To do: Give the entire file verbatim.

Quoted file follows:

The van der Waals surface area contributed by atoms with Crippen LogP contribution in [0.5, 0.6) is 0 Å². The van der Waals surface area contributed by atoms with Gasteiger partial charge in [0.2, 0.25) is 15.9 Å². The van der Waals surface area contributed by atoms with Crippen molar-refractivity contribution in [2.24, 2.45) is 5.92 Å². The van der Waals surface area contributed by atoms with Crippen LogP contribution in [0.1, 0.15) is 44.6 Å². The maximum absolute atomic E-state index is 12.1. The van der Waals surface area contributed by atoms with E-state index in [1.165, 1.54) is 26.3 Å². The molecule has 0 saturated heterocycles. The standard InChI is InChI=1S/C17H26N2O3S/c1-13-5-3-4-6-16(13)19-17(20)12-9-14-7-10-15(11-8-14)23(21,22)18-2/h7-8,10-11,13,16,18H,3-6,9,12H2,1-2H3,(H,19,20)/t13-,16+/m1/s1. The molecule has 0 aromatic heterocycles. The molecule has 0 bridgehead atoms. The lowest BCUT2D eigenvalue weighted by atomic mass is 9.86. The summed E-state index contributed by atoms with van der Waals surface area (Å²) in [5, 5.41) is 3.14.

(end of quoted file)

The van der Waals surface area contributed by atoms with Crippen LogP contribution in [0.5, 0.6) is 0 Å². The van der Waals surface area contributed by atoms with Gasteiger partial charge in [0.2, 0.25) is 15.9 Å². The van der Waals surface area contributed by atoms with Crippen molar-refractivity contribution in [2.24, 2.45) is 5.92 Å². The van der Waals surface area contributed by atoms with Crippen LogP contribution in [0.1, 0.15) is 44.6 Å². The maximum absolute atomic E-state index is 12.1. The van der Waals surface area contributed by atoms with E-state index in [1.165, 1.54) is 26.3 Å². The molecule has 0 saturated heterocycles. The standard InChI is InChI=1S/C17H26N2O3S/c1-13-5-3-4-6-16(13)19-17(20)12-9-14-7-10-15(11-8-14)23(21,22)18-2/h7-8,10-11,13,16,18H,3-6,9,12H2,1-2H3,(H,19,20)/t13-,16+/m1/s1. The molecule has 0 aromatic heterocycles. The molecule has 0 bridgehead atoms. The lowest BCUT2D eigenvalue weighted by atomic mass is 9.86. The summed E-state index contributed by atoms with van der Waals surface area (Å²) in [5, 5.41) is 3.14.